Lexical Entailment and its Extraction from Wikipedia
Masters thesis, Bar Ilan University.
This work investigates the lexical entailment relation and develops a Wikipedia-based resource of lexical entailment rules. Lexical entailment is a semantic relation that holds between lexical elements when the meaning of one element can
be inferred from the meaning of the other. This relation can be represented as a rule in which the left hand side (LHS) entails the right hand side (RHS), denoted by LHS --> RHS. This relation is very useful in many Natural Language Processing
(NLP) applications. For instance, a Question Answering system may use the lexical entailment rule cruiser --> ship in order to find the answer to the question “What is the name of the Russian ship that sunk at Port Arthur?” in the sentence
“Russian cruiser Pallada sunk at Port Arthur”. Even though NLP systems apply lexical semantic inference, there is no common definition for this relation and no resource was built as dedicated to include lexical entailment rules.
We suggest deriving the missing definition from the framework of Textual Entailment, a recent paradigm for semantic inference. We present two definitions which bridge the gap between textual entailment and lexical entailment. These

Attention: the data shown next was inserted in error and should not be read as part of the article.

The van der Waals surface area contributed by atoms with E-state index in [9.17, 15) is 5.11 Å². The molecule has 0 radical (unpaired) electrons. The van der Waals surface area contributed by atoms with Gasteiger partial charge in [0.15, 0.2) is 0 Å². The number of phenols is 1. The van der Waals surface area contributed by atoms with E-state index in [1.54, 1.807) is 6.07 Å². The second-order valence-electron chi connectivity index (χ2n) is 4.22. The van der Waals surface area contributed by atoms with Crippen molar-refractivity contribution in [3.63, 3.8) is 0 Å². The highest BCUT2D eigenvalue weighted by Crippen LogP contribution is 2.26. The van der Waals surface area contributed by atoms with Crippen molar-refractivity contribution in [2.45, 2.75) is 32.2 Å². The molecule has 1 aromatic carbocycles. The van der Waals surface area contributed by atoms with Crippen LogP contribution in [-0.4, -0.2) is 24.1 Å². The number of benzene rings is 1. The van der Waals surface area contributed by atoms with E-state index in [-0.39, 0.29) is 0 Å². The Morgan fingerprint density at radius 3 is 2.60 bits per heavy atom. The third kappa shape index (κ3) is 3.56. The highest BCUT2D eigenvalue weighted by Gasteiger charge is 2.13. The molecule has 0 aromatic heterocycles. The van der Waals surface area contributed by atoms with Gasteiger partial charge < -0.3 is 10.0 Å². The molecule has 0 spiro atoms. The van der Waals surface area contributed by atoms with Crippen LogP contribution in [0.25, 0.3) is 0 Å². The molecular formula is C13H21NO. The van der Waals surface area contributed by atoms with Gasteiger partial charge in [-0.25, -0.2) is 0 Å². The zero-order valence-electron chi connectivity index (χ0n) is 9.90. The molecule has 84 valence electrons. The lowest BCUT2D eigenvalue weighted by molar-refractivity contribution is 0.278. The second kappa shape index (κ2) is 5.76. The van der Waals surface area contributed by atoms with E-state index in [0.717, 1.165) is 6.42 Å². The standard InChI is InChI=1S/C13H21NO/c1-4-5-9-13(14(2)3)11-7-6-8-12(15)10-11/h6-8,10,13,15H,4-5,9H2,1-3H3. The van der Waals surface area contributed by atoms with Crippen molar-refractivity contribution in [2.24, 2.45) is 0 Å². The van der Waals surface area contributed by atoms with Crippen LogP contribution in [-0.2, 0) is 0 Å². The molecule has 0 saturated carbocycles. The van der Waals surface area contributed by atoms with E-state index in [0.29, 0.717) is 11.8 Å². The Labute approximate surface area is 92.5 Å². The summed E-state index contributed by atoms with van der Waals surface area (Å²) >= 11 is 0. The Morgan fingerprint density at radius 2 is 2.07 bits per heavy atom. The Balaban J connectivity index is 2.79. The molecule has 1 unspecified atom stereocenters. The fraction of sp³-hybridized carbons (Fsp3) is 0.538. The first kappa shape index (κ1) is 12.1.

definitions help understanding the intended meaning of the lexical entailment relation and deciding which rules should be included in a lexical entailment rule base. We utilize these definitions to investigate the utility of several state-of-the-art
lexical semantic resources as potential sources for lexical entailment rules. In that process we reveal the strengths and weaknesses of these resources, with respect to the task of recognizing lexical entailment, and the different types of the
lexical entailment relations that each resource covers.
A second contribution of this work is the development of a large-scale lexical entailment rule base, the first one designed to contain lexical entailment rules, which was extracted from Wikipedia. We present extraction methods geared to
cover the broad range of the lexical entailment relation and evaluate them under this target criterion. We conduct both an internal evaluation, by comparing results
to human judgments, and an external evaluation, by using our rule base within a real NLP task. By filtering rules, according to the type of method which extracted them, one can choose different recall-precision trade-offs varying from a
precision of 0.87 for almost 2 million rules up to 8 million rules with a precision of 0.66. On the text categorization evaluation our resource performs better than previous automatically-created resources, and performs comparably to WordNet,
a lexicon in which relations between terms were manually crafted by experts, even though the rules in our resource were automatically extracted from texts written for human consumption.